The question of gay rights has become a hot button issue, with opposition taking on the air of a moral panic and support taking on the air of a righteous crusade. John and Ken attempt to dispassi
Our topic this week -- Gay Pride and Prejudice.
Our society, taken as a whole, can’t make up its mind about Gays and Lesbians. On the one hand, many studies have documented increasing tolerance of homosexuality, especially among younger, more educated, more affluent, and more liberal Americans. On the other hand, a substantial number of Americans still don’t think gays should be allowed to marry, serve in the military, adopt or even teach children. The extent of how divided we are about gays and gay rights is evident in our politics. While there's substantial grass-roots activism in favor of gay rights, surprisingly few national politicians -- even politicians who are progressive on other issues -- are willing to actually stand up and lead the charge in favor of gay rights. I can’t think of a single national politician who has taken on gay rights as a cause célèbre. To be sure, there was San Francisco’s former mayor, Gavin Newsom, who officiated at all those gay weddings. But given that it was San Francisco, it’s not really clear how much courage that took. But in any case, there’s no shortage of politicians wiling to demagogue against the so-called “gay agenda” and demonize gays and their so-called lifestyle.
Since gay rights is clearly a hot-button political issue, it’s fair to wonder what are a couple of philosophers like us doing discussing Gay Pride and Prejudice. The answer is that it is one our jobs, as publically minded philosophers, to ferret out hidden assumptions, to make them explicit and open and to subject them to intense critical scrutiny. Of course, here the hidden assumptions aren’t really so hidden. People who are anti-gay think that homosexuality is some sort of unnatural, morally abhorrent perversion, deeply at odds with their religious beliefs. They also seem to believe that gayness is not just a private perversion, but is somehow communicable. That’s part of why they're so opposed to gays in the military or gays adopting or being teachers of young children.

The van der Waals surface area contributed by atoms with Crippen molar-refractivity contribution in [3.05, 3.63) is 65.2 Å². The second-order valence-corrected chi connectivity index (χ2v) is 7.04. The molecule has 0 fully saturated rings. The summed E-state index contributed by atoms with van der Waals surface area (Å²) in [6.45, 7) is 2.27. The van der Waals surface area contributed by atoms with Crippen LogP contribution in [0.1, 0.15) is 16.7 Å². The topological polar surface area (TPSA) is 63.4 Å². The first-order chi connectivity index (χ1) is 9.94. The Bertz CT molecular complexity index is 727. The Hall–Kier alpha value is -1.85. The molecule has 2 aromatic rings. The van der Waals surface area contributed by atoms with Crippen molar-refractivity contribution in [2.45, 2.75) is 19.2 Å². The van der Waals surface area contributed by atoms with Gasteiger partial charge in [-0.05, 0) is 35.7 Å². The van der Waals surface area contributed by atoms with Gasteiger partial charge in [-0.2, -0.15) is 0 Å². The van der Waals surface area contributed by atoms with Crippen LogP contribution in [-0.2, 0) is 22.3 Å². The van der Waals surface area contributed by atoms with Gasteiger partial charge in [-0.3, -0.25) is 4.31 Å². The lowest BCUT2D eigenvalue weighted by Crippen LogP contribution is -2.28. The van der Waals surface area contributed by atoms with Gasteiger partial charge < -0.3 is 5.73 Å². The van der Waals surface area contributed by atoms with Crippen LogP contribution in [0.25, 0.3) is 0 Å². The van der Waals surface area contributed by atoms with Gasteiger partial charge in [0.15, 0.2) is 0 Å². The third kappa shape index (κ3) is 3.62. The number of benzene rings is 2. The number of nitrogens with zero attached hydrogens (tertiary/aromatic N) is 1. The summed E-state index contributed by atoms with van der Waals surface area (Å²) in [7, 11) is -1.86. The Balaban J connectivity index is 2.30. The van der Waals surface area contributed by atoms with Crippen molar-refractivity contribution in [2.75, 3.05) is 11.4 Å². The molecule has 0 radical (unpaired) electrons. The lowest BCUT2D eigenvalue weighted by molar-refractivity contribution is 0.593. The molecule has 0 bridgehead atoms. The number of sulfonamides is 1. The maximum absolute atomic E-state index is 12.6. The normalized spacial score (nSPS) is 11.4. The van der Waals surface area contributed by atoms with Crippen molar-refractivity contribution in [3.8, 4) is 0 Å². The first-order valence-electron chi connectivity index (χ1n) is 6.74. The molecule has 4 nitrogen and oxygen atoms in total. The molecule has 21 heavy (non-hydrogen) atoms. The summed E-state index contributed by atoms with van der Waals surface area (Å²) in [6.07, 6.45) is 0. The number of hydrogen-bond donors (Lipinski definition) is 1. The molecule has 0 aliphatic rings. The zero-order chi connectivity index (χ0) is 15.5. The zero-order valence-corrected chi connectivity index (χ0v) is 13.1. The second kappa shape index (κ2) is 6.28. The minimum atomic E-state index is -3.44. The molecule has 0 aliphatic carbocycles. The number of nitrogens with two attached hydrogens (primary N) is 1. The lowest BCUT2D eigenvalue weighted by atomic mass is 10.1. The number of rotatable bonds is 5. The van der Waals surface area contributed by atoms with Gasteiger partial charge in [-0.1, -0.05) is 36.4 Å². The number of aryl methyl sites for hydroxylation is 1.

By contrast, people on the other side tend to think of sexual orientation as just one morally neutral dimension along which humans vary. People vary in race and gender. They vary in sexual orientation too. Differences in race or gender don’t mark morally important distinctions between people, and differences in sexual orientation shouldn’t either.
So one question is who is right? And, more importantly, how do we go about deciding who’s right? I know what my personal opinion is, but that’s not really what I am getting at here. I’m asking what sort of rational basis either of these two conflicting views about gayness could possibly have? How do we go about deciding -- rationally deciding -- whether homosexuality is a morally abhorrent perversion or a morally neutral variation in human sexual orientation? Is this a scientific question? Is it a question of religious and moral belief? Or just matter of political ideology? Is there a true and false of the matter? Are we simply evolved to have primitive aversions to homosexuality?
I don’t have any answers – though I do have plenty of opinions. But if we want more than mere opinion, we should turn to somebody who's thought long, hard and rigorously about what shapes our attitudes toward gayness, and the role that such attitudes have played in shaping our public discourse and social practices. That would be our guest, renowned anthropologist Gilbert Herdt, editor of Moral Panics, Sex Panics: Fear and the Fight over Sexual Rights.